They say the apple doesn’t fall far from the tree. My dad was a Kapha type. He was a saver and spent his pay slowly and wisely. I’ve been wearing hand-me-downs all my life. I still get shipments from my big sis. I rarely buy retail and don’t care about name brands. I love finding treasures at garage sales, and some of my favorite funky yoga outfits are from resale shops in Austin, Texas.
I also picked up some traits from my mom. She felt naked without her earrings and bracelets. She had dozens of bangles from India, in every shade of the rainbow. She would wear rings on most of her fingers and with her pitch-black hair looked more like a gypsy than June Cleaver.
Diamonds are not my best friend. I’ve never had one. Pearls are so not my style. I buy most of my jewelry from street vendors during my travels. A dollar here. A dollar there. All unique and contributing to craftsmen. I hate chain hotels, preferring hostels, pensiones, or b&bs. My preferences are not based on a dollar, or euro, value, but a people and cultural value.
Asteya and aprarigraha are the easiest of the sutras for me to remember, because I’ve always believed in them, and tried to live them, long before I’d heard either of those words.
Another sutra, Santocha, is normally translated as contentment. Today, I take it further to include valuing the multi-culturalism in this world, and in my life. At a time when some people are extremely intolerant of others, for their race, religion, or political views, I think this is an important tenet.
“Accepting that there is a purpose for everything (karma) we can cultivate contentment and compassion, for ourselves and for others,” as one source describes Santosha.
Both my parents exposed me to multi-culturalism from the get-go. They would infuse words in French and Yiddish as if it was the most natural thing in the world. We routinely opened up letters or invitations from our relatives in Brazil and Mexico. Those were printed in Portuguese or Spanish, and often had Yiddish hand-scrawled in Hebrew lettering on the back.
My spendthrift nature has never conflicted with my thirst for travel and experiencing other cultures. As a child, I had paper dolls reflecting different countries of the world. I loved reading Russian folktales and stories from the Incas. I’ve been traveling on my own, on the cheap, outside the U.S. of A. since I was 16. So my degree in cultural anthropology and linguistics was an easy one. It allowed me to soak up cultures and languages and get credit for it.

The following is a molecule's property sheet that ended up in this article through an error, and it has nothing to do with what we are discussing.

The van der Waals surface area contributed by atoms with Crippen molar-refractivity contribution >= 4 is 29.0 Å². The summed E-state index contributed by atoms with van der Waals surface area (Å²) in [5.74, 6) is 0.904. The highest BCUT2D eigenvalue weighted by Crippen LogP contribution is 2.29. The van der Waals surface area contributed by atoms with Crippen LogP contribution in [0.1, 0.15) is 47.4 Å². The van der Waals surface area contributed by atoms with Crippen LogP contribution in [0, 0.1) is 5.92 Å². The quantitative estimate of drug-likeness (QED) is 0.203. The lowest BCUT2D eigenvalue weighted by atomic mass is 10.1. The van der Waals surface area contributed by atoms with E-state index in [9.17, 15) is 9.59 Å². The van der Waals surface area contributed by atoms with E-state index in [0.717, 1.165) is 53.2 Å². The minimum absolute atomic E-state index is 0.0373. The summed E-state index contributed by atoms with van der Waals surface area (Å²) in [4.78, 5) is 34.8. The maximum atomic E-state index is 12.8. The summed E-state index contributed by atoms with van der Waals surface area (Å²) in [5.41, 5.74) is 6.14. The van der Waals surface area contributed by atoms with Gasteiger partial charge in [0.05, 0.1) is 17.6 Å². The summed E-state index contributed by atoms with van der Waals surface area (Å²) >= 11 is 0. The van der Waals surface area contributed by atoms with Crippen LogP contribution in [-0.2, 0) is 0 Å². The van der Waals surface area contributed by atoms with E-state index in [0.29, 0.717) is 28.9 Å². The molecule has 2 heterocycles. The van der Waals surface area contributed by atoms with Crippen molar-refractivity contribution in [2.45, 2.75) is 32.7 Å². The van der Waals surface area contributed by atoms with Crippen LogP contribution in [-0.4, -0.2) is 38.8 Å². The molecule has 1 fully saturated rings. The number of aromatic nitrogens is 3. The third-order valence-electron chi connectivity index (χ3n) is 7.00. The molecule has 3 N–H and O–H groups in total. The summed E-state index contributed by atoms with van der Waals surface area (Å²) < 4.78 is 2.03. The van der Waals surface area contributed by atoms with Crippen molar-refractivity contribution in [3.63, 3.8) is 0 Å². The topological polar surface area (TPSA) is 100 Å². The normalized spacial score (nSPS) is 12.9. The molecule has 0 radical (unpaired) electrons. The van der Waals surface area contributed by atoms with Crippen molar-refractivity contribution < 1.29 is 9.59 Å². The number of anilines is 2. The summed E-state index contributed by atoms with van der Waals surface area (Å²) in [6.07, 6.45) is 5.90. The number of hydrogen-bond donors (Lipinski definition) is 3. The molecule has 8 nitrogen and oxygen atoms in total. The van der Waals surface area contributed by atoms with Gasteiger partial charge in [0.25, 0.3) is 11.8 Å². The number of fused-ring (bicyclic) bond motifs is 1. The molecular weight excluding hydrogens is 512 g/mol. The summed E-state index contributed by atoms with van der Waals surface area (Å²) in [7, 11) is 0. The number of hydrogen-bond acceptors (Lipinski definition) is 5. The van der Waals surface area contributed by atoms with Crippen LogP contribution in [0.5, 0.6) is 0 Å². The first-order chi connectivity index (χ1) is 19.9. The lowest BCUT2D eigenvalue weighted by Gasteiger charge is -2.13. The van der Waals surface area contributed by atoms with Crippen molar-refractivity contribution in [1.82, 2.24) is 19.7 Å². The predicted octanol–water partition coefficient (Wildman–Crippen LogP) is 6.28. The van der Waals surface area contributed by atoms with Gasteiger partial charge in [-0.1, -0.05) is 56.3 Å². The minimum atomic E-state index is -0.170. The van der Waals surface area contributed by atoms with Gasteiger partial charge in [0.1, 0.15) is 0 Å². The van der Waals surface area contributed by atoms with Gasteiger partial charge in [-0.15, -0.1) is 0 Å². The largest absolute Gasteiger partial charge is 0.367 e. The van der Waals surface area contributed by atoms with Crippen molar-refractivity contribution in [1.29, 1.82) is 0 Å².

When I was two months pregnant, I left the U.S. It was a conscientious decision to give our child the gift of multiculturalism and multilingualism. Pretty much the only English my baby heard was when I spoke to her and read to her in English. When we moved to Miami, I switched gears. I read Spanish books and tried to surround her with a Spanish-speaking dentist, daycare provider, and her Brazilian and Ecuadorian relatives. I took her to African music workshops.
I made my grandma’s blintzes and mandelbroidt, but our favorite eatery was a mom-and-pop Cuban place where the abuela served us the best rice, beans, and mariquitas. For special meals, we enjoyed a Nicaraguan restaurant. On vacation in Chicago, we went to Devon Street where I bought her a sari, and we routinely would eat in the Pilsen neighborhood or corner dives for the best Mexican sopes. During summers, she’d return to South America.
I chose to live in multi-cultural cities, stateside, so that my daughter would see that as the norm. It wasn’t until she left Texas to go to college that she first realized she was multi-racial. When she told me that, it was a bit of a surprise to me, too. I viewed her as being multi-cultural, not multi-racial.
M’ija is 27 now and her profession requires fluency in Spanish, and cultural sensitivity. She studied in Italy and worked in Japan. Beyond family trips to Latin America and Europe, she visited China, Turkey, and Israel. On the cheap.
One of my friends recently wrote about the fears of being a single mom of four. She wisely says we will never get it all right. Kids may have scarring, but love and precious moments are the most important things for a child.
I know I didn’t do it all right. But, I hope she picks up on the sutras, even if she has never read the words.
What’s most precious to us, we share with our loved ones. I don’t share gems or expensive gifts. I share my love for a yogic lifestyle that includes acceptance of one’s own and others’ cultures, traditions, and languages, among other things.